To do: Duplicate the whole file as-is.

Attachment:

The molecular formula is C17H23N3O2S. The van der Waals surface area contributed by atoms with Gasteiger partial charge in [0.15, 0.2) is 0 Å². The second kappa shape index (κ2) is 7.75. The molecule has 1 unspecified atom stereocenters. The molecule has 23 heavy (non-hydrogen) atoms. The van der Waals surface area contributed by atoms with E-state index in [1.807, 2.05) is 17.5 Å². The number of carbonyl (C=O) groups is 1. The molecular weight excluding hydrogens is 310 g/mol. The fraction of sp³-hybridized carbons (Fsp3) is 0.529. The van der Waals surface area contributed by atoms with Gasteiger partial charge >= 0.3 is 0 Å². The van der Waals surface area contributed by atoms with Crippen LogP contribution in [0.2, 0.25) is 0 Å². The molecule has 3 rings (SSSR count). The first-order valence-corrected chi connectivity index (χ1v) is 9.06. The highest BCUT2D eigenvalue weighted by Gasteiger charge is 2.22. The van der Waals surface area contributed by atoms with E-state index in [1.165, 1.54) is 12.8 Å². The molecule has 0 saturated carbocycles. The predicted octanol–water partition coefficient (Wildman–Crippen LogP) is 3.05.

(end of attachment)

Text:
The molecular formula is C17H23N3O2S. The van der Waals surface area contributed by atoms with Gasteiger partial charge in [0.15, 0.2) is 0 Å². The second kappa shape index (κ2) is 7.75. The molecule has 1 unspecified atom stereocenters. The molecule has 23 heavy (non-hydrogen) atoms. The van der Waals surface area contributed by atoms with E-state index in [1.807, 2.05) is 17.5 Å². The number of carbonyl (C=O) groups is 1. The molecular weight excluding hydrogens is 310 g/mol. The fraction of sp³-hybridized carbons (Fsp3) is 0.529. The van der Waals surface area contributed by atoms with Gasteiger partial charge >= 0.3 is 0 Å². The van der Waals surface area contributed by atoms with Crippen LogP contribution in [0.2, 0.25) is 0 Å². The molecule has 3 rings (SSSR count). The first-order valence-corrected chi connectivity index (χ1v) is 9.06. The highest BCUT2D eigenvalue weighted by Gasteiger charge is 2.22. The van der Waals surface area contributed by atoms with E-state index in [1.165, 1.54) is 12.8 Å². The molecule has 0 saturated carbocycles. The predicted octanol–water partition coefficient (Wildman–Crippen LogP) is 3.05.